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Brexit: VR’s Newfound Foe?

Brexit: VR’s Newfound Foe?

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Two days ago, Prime Minister Theresa May triggered Article 50, officially commencing the UK’s withdrawal from the EU. This is no surprise, as it’s been nine months’ in the making , since this past Summer 2016’s historic referendum that announced the Brexit plan which in turned began discourse in the UK’s VR world.

The referendum announcement was enough to call into question the UK’s relationship with the rest of the world and the value of the pound plummeted. In the following weeks, HTC raised the price of its Vive VR headset from £689 to £759, the price that still stands today. Oculus, also raised the price of its Rift from £499 to £549 when it launched at domestic retailers. Rift has since brought the price back to £499 for UK customers, making it neck-and-neck with the $499 US price tag, however the is before conversions. $499 converts to £401.60, so Britons are now paying nearly £100 more for the same HMD.

Although the hardware pricing is something that is tangibly already hurting VR sales, as its price point prior to the increase was already considered the biggest obstacle for the technology’s adoption, the future of VR employment and partnerships are being called into question.

Employment obstacles seem to be the most realistically feared sector in VR, as much remains unknown legally so far. Simon Barratt from Raiders of Erda developer Cooperative Innovations, believes employment in VR might change. “It’s unclear right now what will happen in terms of EU citizens which are a major part of the UK industry workforce. We need this issue resolved as soon as possible.” At the same time, it’s not going to stop Barratt’s team from reaching far with its recruitment: “We’re pushing on with recruitment of UK, EU and International talent for Raiders of Erda and our other projects,” he says.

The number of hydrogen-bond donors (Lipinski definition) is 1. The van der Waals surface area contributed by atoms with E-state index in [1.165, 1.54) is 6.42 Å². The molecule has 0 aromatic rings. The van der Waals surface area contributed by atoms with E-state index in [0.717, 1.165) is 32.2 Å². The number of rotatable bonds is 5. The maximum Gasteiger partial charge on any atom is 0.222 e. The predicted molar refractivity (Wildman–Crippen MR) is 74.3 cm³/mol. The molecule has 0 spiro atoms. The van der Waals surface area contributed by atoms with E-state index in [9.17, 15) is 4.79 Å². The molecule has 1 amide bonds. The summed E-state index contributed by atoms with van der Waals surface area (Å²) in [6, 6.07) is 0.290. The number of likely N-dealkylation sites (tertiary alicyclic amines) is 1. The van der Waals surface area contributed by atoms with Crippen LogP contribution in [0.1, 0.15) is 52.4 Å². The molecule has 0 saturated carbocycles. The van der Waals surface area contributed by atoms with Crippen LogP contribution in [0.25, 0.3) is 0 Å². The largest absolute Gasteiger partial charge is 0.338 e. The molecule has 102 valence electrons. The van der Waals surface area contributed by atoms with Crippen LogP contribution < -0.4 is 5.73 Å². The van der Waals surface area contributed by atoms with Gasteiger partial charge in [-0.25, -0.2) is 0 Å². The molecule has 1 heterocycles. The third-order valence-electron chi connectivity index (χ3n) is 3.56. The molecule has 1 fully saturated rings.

Tom Beardsmore of Esper and Augmented Empire developer Coatsink, is perhaps most alarmed,  disclosing that the company is even considering shifting location based on Brexit. “We’ve thought about it a lot, we’ve discussed it a lot. We want as big as a talent pool as we possibly can,” Beardsmore states. Brexit might take away from that.

Partnerships are another aspect being called into question. While some developers applying a simple model to make money out of VR in creating and selling products, others rely on key partnerships to make branded content as a major source of income. These are global partnerships that affect brands and products the world over, and larger clients often have their pick of who to source. However it seems unlikely that Brexit will so cause so much ill will that could dampen developers from wanting to collaborate.

Tim Edwards of newly-established VR/AR innovation studio Giznode doesn’t think Brexit will destroy the UK’s partnerships. “Typically we create experimental applications and prototypes with mostly finance companies,” Edwards says. “We haven’t yet been given any reason to assume that our clients would cease development with us because of Brexit.”

Key to that remaining the case, though, will be support from the UK government. “As the government work out how to make us more competitive globally I would like to see a ramp up in subsidies and grants for VR developers,” Edwards adds. “The UK now leads the way in VFX for films thanks to government support and it would be good to see that strategy used to help make the UK one of the leaders in VR development.” Additionally many of the UK’s VR partners are located in the US, and therefore, shouldn’t be affected.

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